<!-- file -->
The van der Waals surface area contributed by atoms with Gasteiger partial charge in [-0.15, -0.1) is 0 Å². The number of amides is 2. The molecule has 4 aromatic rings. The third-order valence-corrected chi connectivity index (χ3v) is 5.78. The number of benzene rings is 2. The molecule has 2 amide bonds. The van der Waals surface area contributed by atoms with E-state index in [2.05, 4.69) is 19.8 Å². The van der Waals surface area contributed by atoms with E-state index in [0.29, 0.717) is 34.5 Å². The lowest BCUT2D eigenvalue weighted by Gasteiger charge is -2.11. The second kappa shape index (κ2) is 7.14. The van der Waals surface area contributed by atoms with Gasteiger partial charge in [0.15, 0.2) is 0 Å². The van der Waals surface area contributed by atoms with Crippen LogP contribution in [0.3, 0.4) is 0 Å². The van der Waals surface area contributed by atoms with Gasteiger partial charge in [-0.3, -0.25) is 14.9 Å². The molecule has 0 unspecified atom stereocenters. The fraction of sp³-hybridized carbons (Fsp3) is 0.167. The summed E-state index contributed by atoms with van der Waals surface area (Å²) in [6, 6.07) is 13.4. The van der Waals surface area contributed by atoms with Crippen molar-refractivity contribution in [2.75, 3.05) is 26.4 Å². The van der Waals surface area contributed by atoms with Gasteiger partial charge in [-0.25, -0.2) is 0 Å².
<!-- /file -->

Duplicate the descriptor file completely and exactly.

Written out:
The van der Waals surface area contributed by atoms with Gasteiger partial charge in [-0.15, -0.1) is 0 Å². The number of amides is 2. The molecule has 4 aromatic rings. The third-order valence-corrected chi connectivity index (χ3v) is 5.78. The number of benzene rings is 2. The molecule has 2 amide bonds. The van der Waals surface area contributed by atoms with E-state index in [2.05, 4.69) is 19.8 Å². The van der Waals surface area contributed by atoms with E-state index in [0.29, 0.717) is 34.5 Å². The lowest BCUT2D eigenvalue weighted by Gasteiger charge is -2.11. The second kappa shape index (κ2) is 7.14. The van der Waals surface area contributed by atoms with Gasteiger partial charge in [0.15, 0.2) is 0 Å². The van der Waals surface area contributed by atoms with Crippen LogP contribution in [0.3, 0.4) is 0 Å². The van der Waals surface area contributed by atoms with Gasteiger partial charge in [-0.3, -0.25) is 14.9 Å². The molecule has 0 unspecified atom stereocenters. The fraction of sp³-hybridized carbons (Fsp3) is 0.167. The summed E-state index contributed by atoms with van der Waals surface area (Å²) in [6, 6.07) is 13.4. The van der Waals surface area contributed by atoms with Crippen molar-refractivity contribution in [2.75, 3.05) is 26.4 Å². The van der Waals surface area contributed by atoms with Gasteiger partial charge in [-0.25, -0.2) is 0 Å².